Simple folks like myself would automatically think policymakers shouldn’t be trading individual stocks, but actually it’s perfectly legitimate. No one could criticise central bankers for owning some stocks and funds, albeit you could argue that they are conflicted given their policies of the last 13 years have down nothing but pump up the value of stocks.
Nancy Pelosi, the Democrat Speaker of the House, got some flak for buying a bunch of call options on Tesla, which could stand to benefit from the Biden administration’s policies. There is potentially a conflict of interest. Should lawmakers even be allowed to own individual stocks? I can’t believe people who make laws should be able to own stock in a particular company, but they can so we accept it’s all above board. ‘Honest guv, I bought Tesla calls because I think Elon is a genius, not because I know my party is going to hand him lots of cash and not prosecute the company for multiple deaths caused by its dodgy auto pilot system… ‘
Kaplan, as a Fed policymaker, doesn’t have the power to, say, pass legislation that will benefit company A over company B. But as a member of the FOMC he does have a say over monetary policy decisions, which clearly has an impact on the broad market. There could be a point to make here about how policy decisions tend to favour certain sectors over others, but probably a stretch to say that would matter much.
But there are potential problems with the disclosure, First, the timing of trades: when did he make the transactions? Because we know the Fed pumped the market by a series of emergency measures that stabilised things when funding markets seized. So, was he privy to market-moving policy decisions and did he act on them? Two, the bond ETF: Kaplan was buying and selling the Ishares Floating Rate Bond ETF (FLOT). Given he was a voting member of the FOMC in 2020, he had what could justifiably be described as a direct influence on bond markets. And, therefore, on the floating rate ETF he was trading. If I were a Fed president I’d be pretty mindful about the stocks I was trading which might be likely to benefit from monetary policy decisions, but I’d be minded to steer well clear of trading securities with a direct relationship with the fed funds rate, like a bond ETF.
It should be stressed that a spokesman said Kaplan’s trading was reviewed and approved by the Dallas Fed’s general counsel. No one is suggesting illegality, as such, only there is a general sense of disbelief mixed with a heap of ‘what more do you expect, the whole game is rigged’ attitude to the story.
Mark Spiegel of Stanphyl Capital tweeted: Why would a guy such as Robert Kaplan- smart, hawkish (compared to the other Fed idiots)& conservative- own a bubble-fraud such as $TSLA unless maybe, as the S&P 500 is the Fed’s 3rd mandate, he occasionally speaks to people on the 500 admissions committee?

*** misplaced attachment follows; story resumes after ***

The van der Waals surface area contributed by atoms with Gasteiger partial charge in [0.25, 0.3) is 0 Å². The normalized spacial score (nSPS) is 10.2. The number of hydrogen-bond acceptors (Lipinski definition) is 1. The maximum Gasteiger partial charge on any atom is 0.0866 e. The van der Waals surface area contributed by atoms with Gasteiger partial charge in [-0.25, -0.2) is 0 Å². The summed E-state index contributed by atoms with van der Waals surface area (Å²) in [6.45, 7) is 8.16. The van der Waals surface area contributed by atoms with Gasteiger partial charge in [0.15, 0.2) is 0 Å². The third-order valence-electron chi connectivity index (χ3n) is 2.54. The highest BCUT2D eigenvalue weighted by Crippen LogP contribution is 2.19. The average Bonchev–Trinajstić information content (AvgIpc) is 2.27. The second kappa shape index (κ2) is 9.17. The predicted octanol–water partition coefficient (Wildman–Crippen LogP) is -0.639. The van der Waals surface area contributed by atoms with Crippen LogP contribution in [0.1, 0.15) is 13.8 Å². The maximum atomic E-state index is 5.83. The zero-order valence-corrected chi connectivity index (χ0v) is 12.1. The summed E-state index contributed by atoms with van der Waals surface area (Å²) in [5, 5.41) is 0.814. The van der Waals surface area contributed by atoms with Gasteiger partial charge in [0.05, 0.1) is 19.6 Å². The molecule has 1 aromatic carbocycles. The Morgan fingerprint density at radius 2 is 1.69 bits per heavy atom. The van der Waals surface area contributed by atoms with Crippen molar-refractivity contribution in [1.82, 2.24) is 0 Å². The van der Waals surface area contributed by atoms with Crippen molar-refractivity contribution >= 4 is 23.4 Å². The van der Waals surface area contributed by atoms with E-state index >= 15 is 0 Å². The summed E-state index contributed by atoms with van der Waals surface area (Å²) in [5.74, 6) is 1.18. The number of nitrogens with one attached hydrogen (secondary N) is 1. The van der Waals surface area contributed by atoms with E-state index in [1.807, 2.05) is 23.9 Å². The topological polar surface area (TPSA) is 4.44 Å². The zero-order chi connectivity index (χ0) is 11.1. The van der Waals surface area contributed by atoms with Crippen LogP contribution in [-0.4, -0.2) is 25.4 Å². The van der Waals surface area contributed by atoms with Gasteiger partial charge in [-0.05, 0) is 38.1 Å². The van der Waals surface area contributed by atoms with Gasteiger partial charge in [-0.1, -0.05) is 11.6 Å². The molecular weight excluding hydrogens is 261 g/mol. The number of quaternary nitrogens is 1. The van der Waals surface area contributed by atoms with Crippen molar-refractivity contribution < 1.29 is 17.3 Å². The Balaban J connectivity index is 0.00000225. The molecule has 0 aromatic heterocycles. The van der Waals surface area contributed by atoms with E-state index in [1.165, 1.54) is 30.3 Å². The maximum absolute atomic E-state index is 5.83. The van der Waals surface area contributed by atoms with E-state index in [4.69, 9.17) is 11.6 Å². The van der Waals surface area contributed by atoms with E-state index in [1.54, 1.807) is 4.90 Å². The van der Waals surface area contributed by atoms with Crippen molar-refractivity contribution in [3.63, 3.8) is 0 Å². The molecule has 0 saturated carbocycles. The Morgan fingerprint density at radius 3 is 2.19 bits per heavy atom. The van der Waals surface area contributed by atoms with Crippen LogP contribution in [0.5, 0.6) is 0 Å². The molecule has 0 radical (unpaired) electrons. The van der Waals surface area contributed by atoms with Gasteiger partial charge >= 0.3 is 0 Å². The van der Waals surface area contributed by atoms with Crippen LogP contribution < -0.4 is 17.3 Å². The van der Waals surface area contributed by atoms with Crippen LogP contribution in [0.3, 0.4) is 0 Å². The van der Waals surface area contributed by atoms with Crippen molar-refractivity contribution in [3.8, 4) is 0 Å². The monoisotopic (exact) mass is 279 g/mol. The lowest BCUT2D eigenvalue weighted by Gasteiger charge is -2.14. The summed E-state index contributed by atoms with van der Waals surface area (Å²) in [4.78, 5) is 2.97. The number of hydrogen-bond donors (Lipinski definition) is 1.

Also let’s look at Tesla. The aforementioned Pelosi owns Tesla, Gary Gensler, the head of the SEC, a body which is supposed to regulate trading and investing, has a big investment portfolio and was until recently an owner of Tesla shares, though is now fully divested. You would not be out of bounds to wonder how a company that treads such a fine line with the rules and a boss who frequently oversteps that line, seems to have so many backers in high places…
SEC threatens to sue Coinbase: The US Securities and Exchange Commission slapped Coinbase with a Wells notice, the official way a regulator tells a company that it intends to sue the company in court, over its plans to launch a scheme to let users earn interest on their crypto holdings. Lend lets users earn yields on USDC, a stable coin linked to the price of the dollar.
In a blog post, the company said it was surprised by the SEC’s decision and had not been told as to why the regulator was taking this action. “The net result of all this is that we will not be launching Lend until at least October,” wrote Paul Grewal, Coinbase’s chief legal officer. He says: “Despite Coinbase keeping Lend off the market and providing detailed information, the SEC still won’t explain why they see a problem. Rather they have now told us that if we launch Lend they intend to sue. Yet again, we asked if the SEC would share their reasoning with us, and yet again they refused.”
Coinbase CEO Brian Armstrong also went on the offensive with a series of tweets.
New SEC boss Gary Gensler has taken aim at the crypto space lately and called for better regulation of the industry. Last month he called on Congress to give the regulator new powers to tame what he described as a ‘Wild West’ environment.
While the SEC clearly wants to get at crypto, actually a lot of this comes down to something more mundane, the definition of a ‘security’, which Lend clearly is, meaning it’s subject to SEC rules, even if the crypto tokens underlying the scheme are not securities, which means they are not under the SEC’s current purview. Shares in Coinbase fell 3%.